I did this a couple of times, putting jerky on each step. Then I did it with a treat on every other step. Finally I just put one treat on the bed and nothing on the stairs. When he was on the bed, I put a single treat at the foot of the stairs.

By this time he was practically running up and down the steps, all his misgivings forgotten in the quest for goodies. It was fun for both of us! And it took ten minutes tops.

Dogs losing fur

Why is my dog losing fur?

Photo credit: Lilly Full Haircut by BrownPolyester, on Flickr

Photo credit: Lilly Full Haircut by BrownPolyester, on Flickr

There are many reasons why a dog might be losing its fur. In general, a healthy dog is a hairy dog. So if your dog’s hair starts looking thinner, that’s a sign something’s wrong.

Learn six common reasons for dogs losing their fur, the symptoms for each and what you can do about them. Also included are links where you can find more detailed information.

This article is the result of research I did when my own dog was losing his hair. So I thought I would summarize what I learned and also share my experiences.

Common reasons for dogs losing fur

Is your dog losing hair? Find out why.

My samoyed Shanook

My samoyed Shanook

It’s normal for dogs to shed and some breeds shed all their hair seasonally. Dogs like malamutes, huskies and samoyeds have a thick undercoat that comes off about twice a year. It just requires a lot of brushing.

But if your dog has flaky skin, dull dry hair, thinning hair, bald patches or sores, these are problems that may be caused by:

  • Flea allergy
  • Hypothyroidism
  • Mange
  • Severe Hair Loss Syndrome
  • Food allergy
  • Vitamin deficiency

Flea allergy

Itching, biting and scratching can lead to bald spots

When a flea bites a dog, its saliva goes under the dog’s skin. A dog that is hypersensitive to the flea’s saliva will experience extreme itching. That of course causes the dog to scratch and bite. The scratching and biting leads to hair loss, usually around the rear end and back legs. Sometimes sores or hot spots will develop.

You must treat the dog, the house and the yard to kill the fleas. The conventional treatment is to bathe your dog once a month and apply a topical flea treatment. Alternatively, you can explore natural ways to prevent fleas.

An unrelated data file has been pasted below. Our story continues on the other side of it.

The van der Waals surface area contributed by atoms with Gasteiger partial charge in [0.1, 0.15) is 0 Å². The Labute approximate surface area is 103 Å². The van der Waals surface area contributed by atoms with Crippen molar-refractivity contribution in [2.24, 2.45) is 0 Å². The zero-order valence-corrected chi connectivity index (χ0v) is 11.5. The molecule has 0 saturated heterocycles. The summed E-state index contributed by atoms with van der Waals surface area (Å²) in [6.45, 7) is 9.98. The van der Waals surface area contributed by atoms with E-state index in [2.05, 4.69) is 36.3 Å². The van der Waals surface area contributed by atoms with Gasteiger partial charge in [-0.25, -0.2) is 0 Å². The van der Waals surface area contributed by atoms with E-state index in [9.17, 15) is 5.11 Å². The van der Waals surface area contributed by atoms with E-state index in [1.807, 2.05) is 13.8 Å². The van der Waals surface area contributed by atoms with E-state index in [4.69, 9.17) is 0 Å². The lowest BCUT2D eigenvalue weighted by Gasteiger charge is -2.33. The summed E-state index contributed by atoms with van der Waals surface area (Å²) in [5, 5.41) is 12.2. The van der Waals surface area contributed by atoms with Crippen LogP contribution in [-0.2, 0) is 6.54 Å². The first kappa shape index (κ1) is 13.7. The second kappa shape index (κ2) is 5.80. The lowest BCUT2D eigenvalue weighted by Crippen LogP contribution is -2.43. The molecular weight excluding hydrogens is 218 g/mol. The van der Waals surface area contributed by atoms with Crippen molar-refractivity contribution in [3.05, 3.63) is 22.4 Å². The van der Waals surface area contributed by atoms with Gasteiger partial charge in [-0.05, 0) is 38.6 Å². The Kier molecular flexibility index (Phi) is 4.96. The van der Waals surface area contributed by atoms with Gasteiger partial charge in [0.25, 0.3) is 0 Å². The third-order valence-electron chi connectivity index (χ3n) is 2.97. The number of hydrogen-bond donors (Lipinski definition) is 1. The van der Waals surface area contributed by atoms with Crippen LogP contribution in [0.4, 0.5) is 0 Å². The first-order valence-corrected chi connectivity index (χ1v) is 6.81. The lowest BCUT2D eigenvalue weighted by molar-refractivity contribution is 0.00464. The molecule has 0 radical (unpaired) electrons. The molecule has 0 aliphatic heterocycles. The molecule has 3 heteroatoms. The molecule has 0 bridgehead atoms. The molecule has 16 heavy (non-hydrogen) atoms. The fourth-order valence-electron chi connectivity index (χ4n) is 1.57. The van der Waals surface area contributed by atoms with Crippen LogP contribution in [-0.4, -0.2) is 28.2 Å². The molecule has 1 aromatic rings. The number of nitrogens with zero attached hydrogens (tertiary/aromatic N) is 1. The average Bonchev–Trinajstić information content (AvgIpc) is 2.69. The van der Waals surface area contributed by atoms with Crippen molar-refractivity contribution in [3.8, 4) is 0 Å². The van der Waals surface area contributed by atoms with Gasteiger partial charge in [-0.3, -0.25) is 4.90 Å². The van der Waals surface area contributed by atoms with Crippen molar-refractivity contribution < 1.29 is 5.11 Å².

Vacuum the house, especially where the dog sleeps, and dispose of the vacuum bag. After vacuuming, use a flea spray or dry product like Fleabusters.

For the outside, spray the yard every two months.

Fleas seem to be more attracted to dogs that are already having issues with their skin. A nutritious diet and vitamins could eliminate this problem.

My experience with flea treatments

Years ago I gave my dog monthly Frontline flea treatments. They worked pretty well but, as time went on, they became less and less effective. My vet informed me the reason for this was that fleas had built up a tolerance, and prescription medicine was becoming the preferred treatment.

Fleas inside the house were an issue until I discovered Fleabusters. Just one treatment pretty much eliminated the problem.

With that problem solved, I turned my attention to the fleas on my dog. I was unwilling to give him drugs to control fleas so I decided to try a brewer’s yeast and garlic tablet. I was very happy with how well it worked. Now I very rarely see a flea on him and there are no more fleas in the house.

Hypothyroidism

A sluggish thyroid can cause a dog to lose its hair

Photo credit: morgueFile

Photo credit: morgueFile

Hypothyroidism is caused by a sluggish thyroid gland. Also known as Cushing’s Disease. Some symptoms of hypothyroidism are:

  • Hair loss on the trunk and tail
  • Flaky skin, bumps or sores
  • Increased appetite
  • Weight gain
  • Muscle weakness
  • Joint pain
  • Hyperpigmentation (excessive dark spots on the skin)
  • Decline in mental alertness
  • Constipation
  • Slow heart rate

Your vet can do a blood test for hypothyroidism and will most likely prescribe thyroid medicine for your dog.

Mange

A serious condition resulting in sores and hair loss

Mange, also known as Canine Scabies, is caused by mites. They burrow into the skin and lay eggs which develop into larvae. Mites reproduce very quickly.

Mites are always present on dogs, but if the dog has a healthy immune system its antibodies will attack the mites. Bathing your dog regularly and giving him a proper diet will minimize the risk of mites becoming a problem.

Some symptoms of mange are:

  • Itchiness
  • Bald spots
  • Blisters and sores
  • Dry, crusty skin
  • Bad odor similar to strong cheese

If you suspect mange, take your dog to the vet immediately. He will probably prescribe antibiotics. Waiting too long for treatment will make it much harder or impossible to cure.